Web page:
The $300 House: A Hands-On Approach to a Wicked Problem
Wednesday, June 8, 2011
When the New York Times printed “Hands Off Our Houses,” an op-ed about our idea for a $300 House for the poor, we were both delighted and dismayed – delighted because the $300 House was being discussed, and dismayed because authors Matias Echanove and Rahul Srivastava, co-founders of the Institute of Urbanology, didn’t seemed to have read the series of blog posts about our idea.
Nearly every criticism the authors levy in their op-ed is answered in 12 blog posts, a magazine article from January/February 2011, a video interview, and a slideshow that integrated community and commentary, which were published between last October and this May.
In critiquing our vision, the authors cite Micro Homes Solutions as “a better approach.” In fact, the leaders of that venture were invited several months ago to contribute a blog post to our series as a way of joining the discussion and helping us understand what they’ve seen on the ground there. They declined to be part of the conversation.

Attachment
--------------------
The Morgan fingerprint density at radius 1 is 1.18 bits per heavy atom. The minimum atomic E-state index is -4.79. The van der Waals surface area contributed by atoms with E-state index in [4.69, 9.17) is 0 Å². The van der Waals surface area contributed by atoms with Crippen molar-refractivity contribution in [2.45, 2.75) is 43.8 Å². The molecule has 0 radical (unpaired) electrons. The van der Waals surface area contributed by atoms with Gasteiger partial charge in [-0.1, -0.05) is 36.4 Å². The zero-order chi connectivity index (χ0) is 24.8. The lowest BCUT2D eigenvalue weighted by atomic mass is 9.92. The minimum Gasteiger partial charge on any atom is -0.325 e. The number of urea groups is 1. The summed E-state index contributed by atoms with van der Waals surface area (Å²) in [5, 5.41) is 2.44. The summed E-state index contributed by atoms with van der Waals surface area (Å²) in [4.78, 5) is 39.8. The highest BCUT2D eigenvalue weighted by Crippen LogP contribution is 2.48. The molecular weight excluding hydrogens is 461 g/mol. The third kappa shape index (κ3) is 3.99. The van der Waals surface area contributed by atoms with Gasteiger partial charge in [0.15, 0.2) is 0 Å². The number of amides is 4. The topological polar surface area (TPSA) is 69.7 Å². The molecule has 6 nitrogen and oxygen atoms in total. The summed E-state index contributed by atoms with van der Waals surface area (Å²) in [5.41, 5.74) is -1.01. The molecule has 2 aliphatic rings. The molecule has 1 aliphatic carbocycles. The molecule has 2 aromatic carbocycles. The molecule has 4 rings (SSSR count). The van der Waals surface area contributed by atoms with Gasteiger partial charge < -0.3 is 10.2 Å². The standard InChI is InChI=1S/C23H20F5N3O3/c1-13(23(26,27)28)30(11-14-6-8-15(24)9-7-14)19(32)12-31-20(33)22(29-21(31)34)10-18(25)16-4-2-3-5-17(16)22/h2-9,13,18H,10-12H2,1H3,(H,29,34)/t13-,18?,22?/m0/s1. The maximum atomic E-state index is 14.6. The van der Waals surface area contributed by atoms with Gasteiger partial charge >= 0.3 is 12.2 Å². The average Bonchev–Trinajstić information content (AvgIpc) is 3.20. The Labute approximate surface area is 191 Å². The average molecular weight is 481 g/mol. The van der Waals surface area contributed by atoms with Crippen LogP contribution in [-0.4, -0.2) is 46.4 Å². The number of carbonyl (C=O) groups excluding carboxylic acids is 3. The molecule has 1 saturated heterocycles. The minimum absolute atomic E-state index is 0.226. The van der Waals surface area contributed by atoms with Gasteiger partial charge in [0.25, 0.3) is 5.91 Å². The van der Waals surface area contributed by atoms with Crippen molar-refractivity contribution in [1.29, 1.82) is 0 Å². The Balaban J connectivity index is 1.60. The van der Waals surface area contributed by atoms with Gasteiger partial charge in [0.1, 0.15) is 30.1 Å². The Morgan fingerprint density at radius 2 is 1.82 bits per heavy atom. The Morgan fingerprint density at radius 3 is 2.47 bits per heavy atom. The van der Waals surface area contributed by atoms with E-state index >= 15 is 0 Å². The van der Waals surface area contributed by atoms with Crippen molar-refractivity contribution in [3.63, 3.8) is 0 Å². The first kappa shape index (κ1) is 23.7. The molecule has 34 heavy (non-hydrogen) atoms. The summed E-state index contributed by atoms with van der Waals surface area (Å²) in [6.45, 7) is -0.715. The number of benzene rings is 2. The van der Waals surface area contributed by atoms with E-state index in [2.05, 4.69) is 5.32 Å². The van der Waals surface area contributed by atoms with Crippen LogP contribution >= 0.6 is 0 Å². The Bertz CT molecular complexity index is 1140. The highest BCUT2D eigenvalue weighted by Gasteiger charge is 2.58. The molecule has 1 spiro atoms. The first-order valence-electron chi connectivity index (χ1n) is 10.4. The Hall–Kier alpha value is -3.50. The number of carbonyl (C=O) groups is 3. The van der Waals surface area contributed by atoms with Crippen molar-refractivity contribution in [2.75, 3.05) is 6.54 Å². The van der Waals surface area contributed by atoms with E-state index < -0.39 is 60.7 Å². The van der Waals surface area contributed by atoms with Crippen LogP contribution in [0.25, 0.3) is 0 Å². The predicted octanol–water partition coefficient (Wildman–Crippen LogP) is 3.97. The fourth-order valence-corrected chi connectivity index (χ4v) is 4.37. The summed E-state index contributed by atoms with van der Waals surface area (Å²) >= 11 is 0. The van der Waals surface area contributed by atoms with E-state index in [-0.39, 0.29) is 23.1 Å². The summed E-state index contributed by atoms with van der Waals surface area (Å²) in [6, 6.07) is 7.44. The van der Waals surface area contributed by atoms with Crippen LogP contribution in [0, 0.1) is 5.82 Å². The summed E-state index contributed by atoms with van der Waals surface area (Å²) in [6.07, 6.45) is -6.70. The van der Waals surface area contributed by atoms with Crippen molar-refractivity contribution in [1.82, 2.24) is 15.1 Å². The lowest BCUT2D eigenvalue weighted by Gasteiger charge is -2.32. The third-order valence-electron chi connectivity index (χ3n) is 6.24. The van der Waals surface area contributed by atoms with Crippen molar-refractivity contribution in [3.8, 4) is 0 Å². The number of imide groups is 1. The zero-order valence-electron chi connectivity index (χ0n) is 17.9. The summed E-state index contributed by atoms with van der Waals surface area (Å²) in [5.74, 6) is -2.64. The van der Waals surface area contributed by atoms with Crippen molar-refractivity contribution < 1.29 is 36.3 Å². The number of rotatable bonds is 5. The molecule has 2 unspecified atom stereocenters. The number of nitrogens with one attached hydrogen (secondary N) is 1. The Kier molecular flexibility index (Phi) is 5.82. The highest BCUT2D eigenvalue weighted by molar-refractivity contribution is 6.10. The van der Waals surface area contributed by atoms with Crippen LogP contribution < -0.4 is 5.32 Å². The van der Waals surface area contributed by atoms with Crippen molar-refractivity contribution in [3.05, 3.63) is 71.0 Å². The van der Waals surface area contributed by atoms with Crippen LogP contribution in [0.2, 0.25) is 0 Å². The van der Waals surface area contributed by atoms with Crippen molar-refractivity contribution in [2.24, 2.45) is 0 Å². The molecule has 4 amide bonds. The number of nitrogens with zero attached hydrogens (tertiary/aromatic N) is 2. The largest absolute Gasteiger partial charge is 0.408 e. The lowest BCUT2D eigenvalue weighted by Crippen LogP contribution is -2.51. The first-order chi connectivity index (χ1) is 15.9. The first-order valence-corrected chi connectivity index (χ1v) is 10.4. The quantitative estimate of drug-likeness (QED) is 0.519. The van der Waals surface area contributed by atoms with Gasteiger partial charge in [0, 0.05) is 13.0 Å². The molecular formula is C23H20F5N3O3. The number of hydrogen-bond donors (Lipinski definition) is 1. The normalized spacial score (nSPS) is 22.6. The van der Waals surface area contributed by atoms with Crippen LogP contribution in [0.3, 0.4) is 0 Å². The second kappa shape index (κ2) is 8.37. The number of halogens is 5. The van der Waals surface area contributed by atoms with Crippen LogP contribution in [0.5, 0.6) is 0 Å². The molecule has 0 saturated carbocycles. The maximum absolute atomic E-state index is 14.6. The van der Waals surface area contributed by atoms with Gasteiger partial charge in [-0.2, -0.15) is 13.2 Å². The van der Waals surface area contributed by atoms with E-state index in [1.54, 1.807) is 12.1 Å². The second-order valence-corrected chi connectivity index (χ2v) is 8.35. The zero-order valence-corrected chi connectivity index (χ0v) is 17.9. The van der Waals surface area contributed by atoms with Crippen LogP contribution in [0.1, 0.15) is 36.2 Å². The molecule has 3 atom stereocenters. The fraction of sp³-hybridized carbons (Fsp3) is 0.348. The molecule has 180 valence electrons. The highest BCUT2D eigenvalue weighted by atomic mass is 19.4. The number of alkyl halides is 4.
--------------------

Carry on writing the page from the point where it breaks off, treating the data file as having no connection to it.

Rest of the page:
The authors also write that students who tried to write a business plan to serve the poor and who visited poor urban areas of India found “the reality here is far more complex than their business plan suggested.”
Yet a fundamental tenet of our project and the blog series about it is that slums present complex challenges that can’t be fixed with a clever shack alone. Rather than creating an echo chamber of rah-rah rhetoric, we told blog authors to focus on one of the many knotty issues that Echanove and Srivastava cite in their critique. From the start we asked: What are the complexities of financing these homes? How do you get energy and infrastructure into such dwellings? How do you get corporations to invest in a significant way? We acknowledged that we didn’t have the answers. “Just because it is going to take longer than it should doesn’t mean we should walk away,” wrote Seth Godin in one of the posts. “It’s going to take some time, but it’s worth it.”